SOPA/PIPA, or Why You Can't Access Wikipedia Today
January 18, 2012
You might have noticed that Wikipedia and many other websites are unavailable today as a protest against pending legislation in Congress known as SOPA/PIPA (Stop Online Piracy Act, H.R. 3261, Protect IP Act, S. 968). Many other websites are putting their opposition to SOPA/PIPA at the top of their pages. What is going on here? Briefly put, many creators and owners of intellectual property support these bills as a way to fight online piracy, while critics maintain that these bills would effectively cripple the free flow of information on the Internet.
I am not going to tell you what I think about SOPA/PIPA here. What I am going to tell you to do is to research this for yourselves, and take action based on that research. Thanks to the Internet and the World Wide Web, you have an ocean of information at your fingertips. This is the crux of the SOPA/PIPA debate: How do we protect intellectual property rights while preserving the freedom of speech and the availability of information in a digital world where every copy of a work is a potential master copy? How can we prevent online piracy without stifling creativity? Is the traditional idea of copyright even workable in the digital era? These are very deep and contentious issues with valid points on all sides.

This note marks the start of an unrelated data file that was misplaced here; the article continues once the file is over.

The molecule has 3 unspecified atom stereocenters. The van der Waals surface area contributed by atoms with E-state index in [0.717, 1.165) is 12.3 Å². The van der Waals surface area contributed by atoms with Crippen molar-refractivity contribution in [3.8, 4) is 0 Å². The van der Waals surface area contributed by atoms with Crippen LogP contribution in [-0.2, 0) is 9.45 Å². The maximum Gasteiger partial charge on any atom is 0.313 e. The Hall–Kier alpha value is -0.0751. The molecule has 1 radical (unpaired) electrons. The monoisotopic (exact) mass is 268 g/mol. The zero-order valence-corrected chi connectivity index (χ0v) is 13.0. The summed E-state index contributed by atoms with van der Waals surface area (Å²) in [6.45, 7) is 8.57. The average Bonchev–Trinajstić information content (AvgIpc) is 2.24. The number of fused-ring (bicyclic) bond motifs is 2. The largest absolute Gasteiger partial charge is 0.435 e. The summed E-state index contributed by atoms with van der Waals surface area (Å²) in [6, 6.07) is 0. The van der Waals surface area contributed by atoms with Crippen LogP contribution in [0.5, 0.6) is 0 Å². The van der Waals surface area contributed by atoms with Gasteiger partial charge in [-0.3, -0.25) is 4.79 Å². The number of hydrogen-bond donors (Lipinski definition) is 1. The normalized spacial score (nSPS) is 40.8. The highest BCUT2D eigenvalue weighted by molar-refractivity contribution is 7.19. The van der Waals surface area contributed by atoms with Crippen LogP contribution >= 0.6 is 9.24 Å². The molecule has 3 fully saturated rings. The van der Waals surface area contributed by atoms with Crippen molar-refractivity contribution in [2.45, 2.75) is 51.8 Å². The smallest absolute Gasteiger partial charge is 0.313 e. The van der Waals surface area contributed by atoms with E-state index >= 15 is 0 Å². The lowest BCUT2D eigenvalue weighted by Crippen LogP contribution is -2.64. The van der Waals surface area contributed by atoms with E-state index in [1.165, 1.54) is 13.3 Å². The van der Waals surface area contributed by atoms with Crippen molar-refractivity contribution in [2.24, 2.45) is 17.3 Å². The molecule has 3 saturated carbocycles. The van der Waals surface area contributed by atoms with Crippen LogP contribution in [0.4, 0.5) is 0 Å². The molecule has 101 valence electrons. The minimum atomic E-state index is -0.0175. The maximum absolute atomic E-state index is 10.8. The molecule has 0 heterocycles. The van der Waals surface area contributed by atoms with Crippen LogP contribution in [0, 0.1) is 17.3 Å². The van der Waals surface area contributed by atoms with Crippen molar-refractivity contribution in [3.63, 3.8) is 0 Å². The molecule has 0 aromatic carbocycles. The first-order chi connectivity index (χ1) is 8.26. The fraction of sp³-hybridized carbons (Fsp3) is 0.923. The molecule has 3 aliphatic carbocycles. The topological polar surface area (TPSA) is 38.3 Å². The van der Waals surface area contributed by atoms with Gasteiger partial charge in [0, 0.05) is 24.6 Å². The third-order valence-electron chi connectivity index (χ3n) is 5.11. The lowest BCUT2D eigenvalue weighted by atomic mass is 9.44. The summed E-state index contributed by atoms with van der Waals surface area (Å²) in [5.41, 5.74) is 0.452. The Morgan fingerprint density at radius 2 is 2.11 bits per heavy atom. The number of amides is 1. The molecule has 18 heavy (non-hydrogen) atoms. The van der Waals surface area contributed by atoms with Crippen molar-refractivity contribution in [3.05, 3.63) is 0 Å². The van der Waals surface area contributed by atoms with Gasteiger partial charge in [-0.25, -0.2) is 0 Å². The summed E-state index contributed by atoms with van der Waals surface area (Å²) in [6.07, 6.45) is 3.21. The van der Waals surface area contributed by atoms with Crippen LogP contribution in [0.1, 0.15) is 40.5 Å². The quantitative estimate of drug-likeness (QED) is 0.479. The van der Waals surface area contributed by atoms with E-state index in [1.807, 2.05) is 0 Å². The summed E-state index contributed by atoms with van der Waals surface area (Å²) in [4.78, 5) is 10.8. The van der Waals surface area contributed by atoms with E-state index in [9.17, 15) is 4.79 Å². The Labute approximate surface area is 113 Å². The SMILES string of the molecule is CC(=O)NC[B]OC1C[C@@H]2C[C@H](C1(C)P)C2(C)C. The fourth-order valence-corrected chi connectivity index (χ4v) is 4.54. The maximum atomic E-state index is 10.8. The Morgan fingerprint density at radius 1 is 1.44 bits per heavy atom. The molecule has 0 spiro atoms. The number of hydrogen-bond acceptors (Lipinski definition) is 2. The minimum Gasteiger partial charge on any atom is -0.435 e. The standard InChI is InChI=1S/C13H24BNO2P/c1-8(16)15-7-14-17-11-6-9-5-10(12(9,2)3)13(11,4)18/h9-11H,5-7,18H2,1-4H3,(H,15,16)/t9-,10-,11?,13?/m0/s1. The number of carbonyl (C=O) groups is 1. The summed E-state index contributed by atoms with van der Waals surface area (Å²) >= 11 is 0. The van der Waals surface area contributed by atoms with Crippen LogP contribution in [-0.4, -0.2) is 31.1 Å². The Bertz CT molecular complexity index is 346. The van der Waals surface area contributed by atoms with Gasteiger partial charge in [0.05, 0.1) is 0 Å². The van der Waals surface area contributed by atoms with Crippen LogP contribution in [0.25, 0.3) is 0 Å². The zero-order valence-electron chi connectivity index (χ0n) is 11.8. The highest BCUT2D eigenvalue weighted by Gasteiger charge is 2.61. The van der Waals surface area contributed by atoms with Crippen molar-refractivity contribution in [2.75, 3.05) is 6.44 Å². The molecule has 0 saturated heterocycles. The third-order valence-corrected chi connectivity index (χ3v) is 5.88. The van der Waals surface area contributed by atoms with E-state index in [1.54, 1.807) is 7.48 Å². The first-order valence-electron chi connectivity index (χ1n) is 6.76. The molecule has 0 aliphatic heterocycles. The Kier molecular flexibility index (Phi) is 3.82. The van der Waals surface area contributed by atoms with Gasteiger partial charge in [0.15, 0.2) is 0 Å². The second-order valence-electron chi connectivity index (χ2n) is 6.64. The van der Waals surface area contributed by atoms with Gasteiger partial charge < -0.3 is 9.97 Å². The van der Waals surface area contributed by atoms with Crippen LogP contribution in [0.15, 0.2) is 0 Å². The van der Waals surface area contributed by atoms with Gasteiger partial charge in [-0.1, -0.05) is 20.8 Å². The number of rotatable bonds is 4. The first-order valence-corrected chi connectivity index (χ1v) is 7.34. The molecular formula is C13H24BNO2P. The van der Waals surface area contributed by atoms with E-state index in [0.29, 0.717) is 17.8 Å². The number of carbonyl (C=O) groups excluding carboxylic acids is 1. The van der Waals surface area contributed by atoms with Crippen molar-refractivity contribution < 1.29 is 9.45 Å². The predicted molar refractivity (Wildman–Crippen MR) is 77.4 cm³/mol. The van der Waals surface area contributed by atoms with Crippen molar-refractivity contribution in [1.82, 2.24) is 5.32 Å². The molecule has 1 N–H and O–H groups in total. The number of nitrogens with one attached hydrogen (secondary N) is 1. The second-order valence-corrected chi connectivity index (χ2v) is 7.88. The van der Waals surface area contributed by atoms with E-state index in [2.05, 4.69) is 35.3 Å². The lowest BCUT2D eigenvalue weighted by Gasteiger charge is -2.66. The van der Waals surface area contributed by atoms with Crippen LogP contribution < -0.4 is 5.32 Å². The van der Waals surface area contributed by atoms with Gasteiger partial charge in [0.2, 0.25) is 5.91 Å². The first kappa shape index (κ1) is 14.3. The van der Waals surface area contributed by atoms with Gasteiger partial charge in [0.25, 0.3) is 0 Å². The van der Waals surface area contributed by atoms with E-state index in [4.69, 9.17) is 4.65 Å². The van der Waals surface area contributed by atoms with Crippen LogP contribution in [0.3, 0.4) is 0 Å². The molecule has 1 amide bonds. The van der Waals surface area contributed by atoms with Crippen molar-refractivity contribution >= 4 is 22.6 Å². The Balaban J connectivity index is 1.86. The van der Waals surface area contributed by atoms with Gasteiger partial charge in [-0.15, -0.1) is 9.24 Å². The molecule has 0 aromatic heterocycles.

Here are some resources to get you started:
My generation laid the technological groundwork for the digital world we now live in. Your generation will determine HOW we live in this new digital world. Thanks to the Internet, contacting your Senators and Representatives in Congress and telling them how you feel about important legislation like SOPA/PIPA is easier than ever. History is being made here. You should be a part of it.